The Five Stages of Soccer Development Part 1

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Helping young soccer players develop their full potential requires a well-stocked reservoir of coaching and training techniques. This article looks at the five stages of development that soccer players experience, and these can be used to help build practice sessions, which will add value to the development of young players. The five key stages of growth for soccer players are unopposed practice, passive opposition, positive opposition, small sided games, and full game practice.

Stage One – Unopposed Practice

This technique encourages technical competency in soccer players, and is best used as an entry level method of coaching. In unopposed practice, the goal is to help players master body alignment and shape, and physical movements in relation to the ball, as well as mastery over handling the ball through touch, feel, and control.

Give clear instructions to the players, along with simple demonstrations used throughout the process. Always use key language to identify body parts that players will be using, and be sure to select words that the players will understand (i.e. laces rather than instep).

Technical development at this stage should be pure because no opposition is used whatsoever. By introducing opposition before players are ready, they will be hindered because they haven’t yet mastered the core components of body and movement. Their concentration will be thwarted as they become concerned with obstacles and opponents instead of basic motion, which should come first. They key is for players to be encouraged toward making decisions with regard to the path, speed, and flight of the ball, without the distraction of opposing players.

Stage Two – Passive Opposition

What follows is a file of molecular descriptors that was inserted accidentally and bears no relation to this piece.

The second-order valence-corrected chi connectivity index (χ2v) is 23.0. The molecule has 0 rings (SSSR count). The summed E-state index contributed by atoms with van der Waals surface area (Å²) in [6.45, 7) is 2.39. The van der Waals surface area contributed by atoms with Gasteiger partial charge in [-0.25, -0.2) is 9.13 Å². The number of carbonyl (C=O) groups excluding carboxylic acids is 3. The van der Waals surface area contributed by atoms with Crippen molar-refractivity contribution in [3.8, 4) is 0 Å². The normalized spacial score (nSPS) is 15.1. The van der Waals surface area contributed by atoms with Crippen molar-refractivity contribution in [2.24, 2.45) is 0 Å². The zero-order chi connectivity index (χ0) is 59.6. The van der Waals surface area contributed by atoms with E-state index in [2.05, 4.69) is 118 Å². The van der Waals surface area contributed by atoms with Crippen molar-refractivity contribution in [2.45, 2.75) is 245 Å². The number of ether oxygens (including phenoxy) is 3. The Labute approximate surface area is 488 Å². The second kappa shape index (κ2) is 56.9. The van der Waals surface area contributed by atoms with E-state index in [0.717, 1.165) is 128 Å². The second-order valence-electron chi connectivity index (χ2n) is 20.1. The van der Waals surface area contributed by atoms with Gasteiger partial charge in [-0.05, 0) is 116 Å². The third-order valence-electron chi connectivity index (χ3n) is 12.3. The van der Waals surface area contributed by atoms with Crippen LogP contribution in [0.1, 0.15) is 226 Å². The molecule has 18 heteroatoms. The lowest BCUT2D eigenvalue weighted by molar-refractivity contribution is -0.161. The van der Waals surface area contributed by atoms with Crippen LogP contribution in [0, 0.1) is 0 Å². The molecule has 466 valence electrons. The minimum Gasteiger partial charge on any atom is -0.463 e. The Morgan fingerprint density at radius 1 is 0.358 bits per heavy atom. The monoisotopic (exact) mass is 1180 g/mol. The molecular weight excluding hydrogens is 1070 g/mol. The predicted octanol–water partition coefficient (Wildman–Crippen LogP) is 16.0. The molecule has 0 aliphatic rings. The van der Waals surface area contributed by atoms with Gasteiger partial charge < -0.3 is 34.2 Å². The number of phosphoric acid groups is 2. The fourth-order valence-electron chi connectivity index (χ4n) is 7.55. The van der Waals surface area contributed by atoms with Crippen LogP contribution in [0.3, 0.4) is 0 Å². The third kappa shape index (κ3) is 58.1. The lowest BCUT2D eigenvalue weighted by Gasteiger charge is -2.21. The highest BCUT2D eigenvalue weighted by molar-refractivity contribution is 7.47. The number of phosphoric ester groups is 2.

Once young players have acquired mastery over the ball and their own physical movements, it’s time to speed up the tempo and start introducing passive opposition, putting mild pressure on the players so that they have a little more to think about. This second stage works to shift a player’s technique into skill.

For example, if you are coaching U6’s on how to pass a ball, you’ll start with showing them how to master the ball without opposition. Pair up two players and have them pass the ball to one another, encouraging them to react to the path of the ball and instructing them to focus on ball control as they pass it back and forth in a simple play.

As the players gain control, start moving into passive opposition using the following two techniques:

1. After a player passes the ball to his partner, have the first player follow the ball as if they are going to close in on the receiver. The receiver’s objective is to maintain control of the ball while keeping it at least 12 inches away from his body.

2. Place two cones three yards away on either side of each player. Instruct the players to keep the pass within the boundary set by the cones. Encourage them toward accuracy in passing, but also focus on control. The receiving player will control the ball, taking it around one cone and then accurately pass it back to his partner, making sure that the ball stays between the lines indicated by the partner’s cones.

Anything that distracts the player who in possession of the ball at any time, or anything that puts pressure on the player to maintain control acts as passive opposition.

The Five Stages of Soccer Development Part 2